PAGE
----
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Violent Love: a close reading of Bronte's Wuthering Heights

Updated on May 4, 2016

Violent Love:

The compassion behind the physical abuse in Wuthering Heights

By all accounts it would seem as if the interaction between Heathcliff and Catherine in the passionate scene of their final meeting in Wuthering Heights would seem one of a careless and unthoughtful nature, due to the lack of regard they seem to have for the other’s physical person, “Catherine made a spring, and he caught her and locked her in an embrace from which I thought my mistress would never be released alive” (162). This does not seem like the way Heathcliff would handle the dying Catherine if he truly loved her, but notice the word “embrace” (160). Indeed it goes both ways as we also see Catherine causing physical harm to Heathcliff, “he attempted to rise, but she seized his hair, and kept him down” and then, “she retained in her closed fingers, a portion of the locks she had been grasping” (160). If we stray away from the literality and delve deeper into the themes that Emily Bronte has presented us with, we will see that this scene represents a true and compassionate remorse, and that these physical abuses are actually acts of love sparked by guilt.

Bronte has laced her novel with a theme that appears time and time again, the idea that Catherine and Heathcliff are one in the same. The first time we are meet with this idea is during Catherine’s emphatic declaration to Nelly that she loves Heathcliff, saying, “Nelly, I am Heathcliff” (82). And then approaching the powerful scene mentioned above, Bronte makes it a point to reiterate that statement, and indeed we see Heathcliff declaring the same thing, “Do I want to live? What kind of living will it be when you - oh God! would you like to live with your soul in the grave?” (163), his “soul” being Catherine.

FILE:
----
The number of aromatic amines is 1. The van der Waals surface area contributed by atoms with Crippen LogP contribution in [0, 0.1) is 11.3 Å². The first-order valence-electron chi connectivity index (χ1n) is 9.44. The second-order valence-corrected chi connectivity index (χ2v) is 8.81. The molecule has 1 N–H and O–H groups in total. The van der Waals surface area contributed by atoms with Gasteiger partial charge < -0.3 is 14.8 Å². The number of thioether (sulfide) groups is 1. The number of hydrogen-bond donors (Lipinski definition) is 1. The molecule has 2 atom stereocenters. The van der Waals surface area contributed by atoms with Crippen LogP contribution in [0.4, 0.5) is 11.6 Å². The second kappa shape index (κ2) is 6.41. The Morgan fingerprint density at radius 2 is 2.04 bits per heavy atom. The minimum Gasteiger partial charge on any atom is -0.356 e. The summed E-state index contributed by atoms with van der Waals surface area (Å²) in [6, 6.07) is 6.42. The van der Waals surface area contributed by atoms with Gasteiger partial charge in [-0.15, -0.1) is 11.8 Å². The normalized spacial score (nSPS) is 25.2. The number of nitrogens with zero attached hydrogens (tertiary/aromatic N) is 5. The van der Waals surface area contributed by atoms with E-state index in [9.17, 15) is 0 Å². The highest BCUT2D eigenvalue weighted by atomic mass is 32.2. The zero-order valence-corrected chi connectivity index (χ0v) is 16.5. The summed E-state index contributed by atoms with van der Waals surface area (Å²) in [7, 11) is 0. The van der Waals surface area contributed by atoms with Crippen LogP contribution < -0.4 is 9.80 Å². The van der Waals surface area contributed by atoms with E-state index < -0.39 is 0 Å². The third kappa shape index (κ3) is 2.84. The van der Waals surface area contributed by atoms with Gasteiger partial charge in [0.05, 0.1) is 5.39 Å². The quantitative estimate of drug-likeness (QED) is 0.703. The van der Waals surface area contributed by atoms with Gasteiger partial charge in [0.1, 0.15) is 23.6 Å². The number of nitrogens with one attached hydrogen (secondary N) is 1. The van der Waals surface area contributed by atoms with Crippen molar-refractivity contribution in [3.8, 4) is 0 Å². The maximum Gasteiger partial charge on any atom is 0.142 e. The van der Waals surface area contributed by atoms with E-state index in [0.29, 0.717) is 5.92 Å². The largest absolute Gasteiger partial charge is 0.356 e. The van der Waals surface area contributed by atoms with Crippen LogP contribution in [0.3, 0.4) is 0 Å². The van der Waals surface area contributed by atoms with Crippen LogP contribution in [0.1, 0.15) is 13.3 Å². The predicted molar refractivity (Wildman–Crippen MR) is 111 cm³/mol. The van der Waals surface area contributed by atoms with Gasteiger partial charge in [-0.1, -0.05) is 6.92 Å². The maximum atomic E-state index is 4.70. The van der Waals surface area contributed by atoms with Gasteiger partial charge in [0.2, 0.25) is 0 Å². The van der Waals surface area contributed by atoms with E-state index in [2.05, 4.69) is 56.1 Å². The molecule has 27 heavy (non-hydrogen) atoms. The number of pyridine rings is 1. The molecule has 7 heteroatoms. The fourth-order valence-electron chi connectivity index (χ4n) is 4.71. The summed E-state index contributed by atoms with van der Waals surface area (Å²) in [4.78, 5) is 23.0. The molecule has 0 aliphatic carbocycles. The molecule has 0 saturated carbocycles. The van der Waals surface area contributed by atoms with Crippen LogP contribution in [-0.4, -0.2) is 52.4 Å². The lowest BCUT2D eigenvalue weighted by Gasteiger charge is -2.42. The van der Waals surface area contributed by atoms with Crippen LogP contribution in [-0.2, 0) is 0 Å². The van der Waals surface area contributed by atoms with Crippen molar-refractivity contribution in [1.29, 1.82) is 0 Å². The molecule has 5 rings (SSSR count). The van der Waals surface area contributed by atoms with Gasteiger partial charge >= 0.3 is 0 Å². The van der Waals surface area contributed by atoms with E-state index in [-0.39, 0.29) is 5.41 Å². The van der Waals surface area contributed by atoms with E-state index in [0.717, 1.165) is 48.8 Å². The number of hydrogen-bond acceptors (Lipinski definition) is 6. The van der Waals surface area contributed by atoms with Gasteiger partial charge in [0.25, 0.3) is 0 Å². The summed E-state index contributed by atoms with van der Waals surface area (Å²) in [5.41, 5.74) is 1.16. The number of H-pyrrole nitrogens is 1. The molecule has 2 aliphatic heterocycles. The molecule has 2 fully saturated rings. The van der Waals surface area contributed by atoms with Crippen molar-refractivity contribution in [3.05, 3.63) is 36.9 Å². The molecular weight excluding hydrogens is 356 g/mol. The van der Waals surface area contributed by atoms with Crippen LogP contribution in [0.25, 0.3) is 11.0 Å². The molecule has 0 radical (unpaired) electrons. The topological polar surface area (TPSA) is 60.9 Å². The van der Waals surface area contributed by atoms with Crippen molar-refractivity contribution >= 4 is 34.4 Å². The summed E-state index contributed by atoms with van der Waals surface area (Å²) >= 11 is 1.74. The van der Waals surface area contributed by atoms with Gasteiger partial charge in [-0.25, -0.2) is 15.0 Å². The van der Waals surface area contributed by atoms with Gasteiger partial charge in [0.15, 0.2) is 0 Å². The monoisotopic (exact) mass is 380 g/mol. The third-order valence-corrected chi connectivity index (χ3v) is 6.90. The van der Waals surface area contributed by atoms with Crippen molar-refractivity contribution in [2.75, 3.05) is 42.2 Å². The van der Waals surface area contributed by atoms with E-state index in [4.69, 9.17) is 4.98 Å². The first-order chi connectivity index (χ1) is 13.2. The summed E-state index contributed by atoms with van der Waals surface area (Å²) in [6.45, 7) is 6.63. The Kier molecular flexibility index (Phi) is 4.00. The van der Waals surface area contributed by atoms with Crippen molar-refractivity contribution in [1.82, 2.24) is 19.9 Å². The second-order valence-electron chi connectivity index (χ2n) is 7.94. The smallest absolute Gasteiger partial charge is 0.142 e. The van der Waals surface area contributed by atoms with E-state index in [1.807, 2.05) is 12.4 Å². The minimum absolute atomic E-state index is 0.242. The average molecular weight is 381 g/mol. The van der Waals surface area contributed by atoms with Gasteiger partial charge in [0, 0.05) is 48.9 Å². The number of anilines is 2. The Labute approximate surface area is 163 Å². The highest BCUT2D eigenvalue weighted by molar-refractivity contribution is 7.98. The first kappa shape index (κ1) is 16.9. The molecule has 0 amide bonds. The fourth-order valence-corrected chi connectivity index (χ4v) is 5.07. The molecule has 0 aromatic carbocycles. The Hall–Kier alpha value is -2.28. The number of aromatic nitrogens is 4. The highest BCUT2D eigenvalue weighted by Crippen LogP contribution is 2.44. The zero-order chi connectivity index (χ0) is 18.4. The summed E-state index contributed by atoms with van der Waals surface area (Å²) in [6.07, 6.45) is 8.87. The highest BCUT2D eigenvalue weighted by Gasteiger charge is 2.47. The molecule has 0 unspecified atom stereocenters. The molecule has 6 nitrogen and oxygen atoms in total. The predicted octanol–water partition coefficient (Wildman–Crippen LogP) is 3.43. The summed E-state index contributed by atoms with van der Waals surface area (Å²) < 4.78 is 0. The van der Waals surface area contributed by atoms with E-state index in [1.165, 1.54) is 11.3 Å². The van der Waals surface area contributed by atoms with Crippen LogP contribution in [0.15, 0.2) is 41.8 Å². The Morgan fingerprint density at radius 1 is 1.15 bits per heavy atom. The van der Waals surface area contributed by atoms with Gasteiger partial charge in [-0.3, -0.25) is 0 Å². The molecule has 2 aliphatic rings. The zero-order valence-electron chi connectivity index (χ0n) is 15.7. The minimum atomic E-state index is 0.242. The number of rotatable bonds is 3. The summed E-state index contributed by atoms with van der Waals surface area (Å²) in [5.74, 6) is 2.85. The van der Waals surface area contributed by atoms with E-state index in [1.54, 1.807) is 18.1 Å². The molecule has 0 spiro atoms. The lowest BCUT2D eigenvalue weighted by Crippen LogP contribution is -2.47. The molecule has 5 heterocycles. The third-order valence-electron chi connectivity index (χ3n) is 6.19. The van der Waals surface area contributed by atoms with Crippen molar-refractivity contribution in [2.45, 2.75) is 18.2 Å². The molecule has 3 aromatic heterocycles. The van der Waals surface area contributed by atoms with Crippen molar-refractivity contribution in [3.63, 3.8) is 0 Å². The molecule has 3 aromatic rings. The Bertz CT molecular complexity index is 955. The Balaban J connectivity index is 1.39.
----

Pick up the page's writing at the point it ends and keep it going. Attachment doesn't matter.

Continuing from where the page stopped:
The idea is that, since Catherine and Heathcliff have both declared themselves to be interchangeable, they are not beating each other, they are instead beating themselves. When Catherine pulls out Heathcliff’s hair in a very brutal way which is made apparent by Heathcliffs reaction, “Wrenching his head free and grinding his teeth” (160), she is in fact vicariously pulling out her own hair due to guilt for not marrying Heathcliff and abandoning him and feels as if she must be punished; so the abuse comes from a place of concern for the abused. “Why did you betray your own heart, Cathy?” (162) - which would be both of their hearts. “I have not one word of comfort - you deserve this. You have killed yourself” (162) - i.e. she has killed Heathcliff symbolically, since after her rejection he became bitter and could not enjoy life even the little that he had before.

Heathcliff also has motives to feel guilt on his behalf, since he in turn abandoned Catherine by leaving Wuthering Heights as an adolescent, “I love my murderer - but yours! How can I?” (163). So the carelessness with which he touches her arm, “so inadequate was his stock of gentleness to the requirements of her condition, that on his letting go, I saw four distinct impressions left blue in the colourless skin”(161), is in fact carelessness for himself, since he is Cathy and Cathy is him.

While they are living they may act out their remorse in this way, but upon Cathy’s death, Heathcliff’s soul seems to leave her as Nelly remarks, “One might doubt in seasons of cold reflection, but not then, in the presence of her corpse. It asserted its own tranquility, which seemed a pledge of equal quiet to its former inhabitants” (167); notice the plural on “inhabitants,” and notice the term “former.” It is then that Heathcliff must take out his grief on his actual body, “He dashed his head against the knotted trunk; and lifting up his eyes, howled” (169).

Which is the better Bronte sisters novel?

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© 2015 Marié Patricia Nicolina Murray

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